So before hearing about how Mobiclip came about, I’d like to ask about how the two of you came to discover computers and technology in the first place. So Jérôme, how did you get into computers, technology and science?
When I was quite young, around 12, I discovered a European computer called the ZX813. And then after using computers for a while I discovered the NES4.That’s how I found out about video games and that’s when I knew that I would work in the video game industry.3. ZX81: A popular low-cost programmable personal computer released by a UK company called Sinclair in 1981.4. NES: A home games console first released in Japan in July 1983. It was later released in Europe in 1986.
What made computers or video games attractive for you? What drew you into this?
It’s hard to say… probably my “NERD” side. (laughs) Computers are very logical and I love logic. You need to have mathematical skills and logical skills in this area, and that’s probably what attracted me, because at that time I really loved maths and science in general.
Back when you discovered computers there was no Internet and no manuals to teach you, so I imagine you must have mainly taught yourself. How did you acquire all your technical knowledge about computers?
At the beginning we had a few books about CPUs and coprocessors5 and I started out by reading them. But it was quite hard because most of the books were in English and I had basically no English skills at the time.
However, later on I had more access to English books and computer books. The knowledge of my younger days helped me a lot.5. Coprocessor: A computer processor that supplements the central processing unit (CPU).
So you learned English by reading computer books?
Yes, in the beginning.
I don’t think the books available at the time explained much about how microprocessors6 worked or explained what was happening inside game consoles. I suppose you tried to find ways of teaching yourself.6. Microprocessors: Processing units which incorporate several functions in order to perform programs on a single chip as an integrated circuit.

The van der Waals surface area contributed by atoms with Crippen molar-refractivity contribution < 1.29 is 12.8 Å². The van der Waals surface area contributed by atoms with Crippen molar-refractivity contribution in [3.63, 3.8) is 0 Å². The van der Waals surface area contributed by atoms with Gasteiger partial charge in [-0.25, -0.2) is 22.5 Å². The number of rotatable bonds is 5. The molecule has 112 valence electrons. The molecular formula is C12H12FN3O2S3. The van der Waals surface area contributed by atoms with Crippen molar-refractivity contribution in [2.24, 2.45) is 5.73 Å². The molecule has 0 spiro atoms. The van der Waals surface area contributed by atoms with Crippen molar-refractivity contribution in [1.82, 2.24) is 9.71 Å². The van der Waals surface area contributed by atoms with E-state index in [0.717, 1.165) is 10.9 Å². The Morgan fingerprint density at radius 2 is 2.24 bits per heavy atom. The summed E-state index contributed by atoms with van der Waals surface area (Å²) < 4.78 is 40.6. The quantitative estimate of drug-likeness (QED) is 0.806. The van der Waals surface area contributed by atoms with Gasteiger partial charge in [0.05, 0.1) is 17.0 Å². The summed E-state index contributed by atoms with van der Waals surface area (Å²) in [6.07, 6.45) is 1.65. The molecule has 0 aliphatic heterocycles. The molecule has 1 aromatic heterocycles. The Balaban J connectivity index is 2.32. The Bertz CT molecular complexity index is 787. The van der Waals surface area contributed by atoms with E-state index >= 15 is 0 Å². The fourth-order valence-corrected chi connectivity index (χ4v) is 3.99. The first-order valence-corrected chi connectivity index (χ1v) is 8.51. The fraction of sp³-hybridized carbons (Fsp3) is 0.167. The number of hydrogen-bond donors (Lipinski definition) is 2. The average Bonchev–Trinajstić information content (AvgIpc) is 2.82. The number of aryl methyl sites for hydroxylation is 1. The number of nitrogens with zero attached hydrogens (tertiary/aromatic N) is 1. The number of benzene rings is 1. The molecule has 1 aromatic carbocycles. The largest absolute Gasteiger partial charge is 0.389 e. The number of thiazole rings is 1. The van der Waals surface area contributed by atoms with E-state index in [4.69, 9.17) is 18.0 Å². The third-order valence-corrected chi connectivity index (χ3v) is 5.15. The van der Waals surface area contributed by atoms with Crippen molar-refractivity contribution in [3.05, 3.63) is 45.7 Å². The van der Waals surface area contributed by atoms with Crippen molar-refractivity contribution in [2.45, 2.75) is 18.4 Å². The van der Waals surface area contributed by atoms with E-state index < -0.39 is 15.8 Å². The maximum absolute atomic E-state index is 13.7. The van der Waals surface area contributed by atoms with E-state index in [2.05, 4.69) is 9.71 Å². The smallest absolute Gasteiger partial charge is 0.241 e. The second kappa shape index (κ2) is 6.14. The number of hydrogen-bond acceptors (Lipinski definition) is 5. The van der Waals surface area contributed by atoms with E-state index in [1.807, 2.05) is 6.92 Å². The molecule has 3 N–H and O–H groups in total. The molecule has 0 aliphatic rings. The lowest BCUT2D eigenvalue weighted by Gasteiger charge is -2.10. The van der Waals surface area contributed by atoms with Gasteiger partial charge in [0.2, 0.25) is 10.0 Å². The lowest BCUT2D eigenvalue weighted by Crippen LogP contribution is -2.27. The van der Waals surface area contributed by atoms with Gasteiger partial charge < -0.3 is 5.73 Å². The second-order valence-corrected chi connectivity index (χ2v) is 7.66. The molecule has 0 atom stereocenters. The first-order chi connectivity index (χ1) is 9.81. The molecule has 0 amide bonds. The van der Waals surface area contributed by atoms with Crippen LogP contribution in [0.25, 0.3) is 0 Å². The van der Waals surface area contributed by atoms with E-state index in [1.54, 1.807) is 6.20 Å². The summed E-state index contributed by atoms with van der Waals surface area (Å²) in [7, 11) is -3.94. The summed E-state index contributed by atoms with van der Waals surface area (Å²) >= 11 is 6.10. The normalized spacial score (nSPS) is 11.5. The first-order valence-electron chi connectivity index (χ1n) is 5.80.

That’s right. At the time the books were quite basic, so I had to do a lot of investigation to try to find ways to exploit the computer power myself. This was very time consuming, obviously.
But you had time then?
Yes. Although I was supposed to be studying for school.
Your mother didn’t approve of it. (laughs)
Yeah, exactly. (laughs)
What about you, Alex? How did you discover computers?
I was a bit younger, around 8 years old. My father bought a computer one day. He’s not a scientist or anything, he just bought it because he thought it seemed cool.
At the time you couldn’t do anything with a computer without writing a program by yourself.
Exactly. I think I was part of a blessed generation where you couldn’t just buy software that would run straight away, and you had to program everything yourself. So basically I started programming very early. At the time I didn’t connect this with the Game & Watch7 I saw people had at school. My parents didn’t want to buy me one and I didn’t understand that the same technology was behind the two things. I was trying to program funny things, but it was only much later that I understood that consoles and computers were essentially similar.7. Game & Watch: A handheld LCD gaming device released in 1980.
How did you feel when you got your first computer?
My first computer gave me a feeling of being powerful. It was much more than just a toy. There was no limit to your imagination, just the limit of your skills and that was very exciting for me. I was skilled at maths, and throughout my studies I was hesitating between pursuing pure maths research and applying mathematics to generate attractive artificial worlds. That’s why when Jérôme suggested that I jump into the video game industry I just couldn’t resist the temptation.
So you were a boy who liked science, had a background in maths and then discovered computers and video games? Actually it was just the same for me. Perhaps we could say we were just born as “NERD”s. (laughs)
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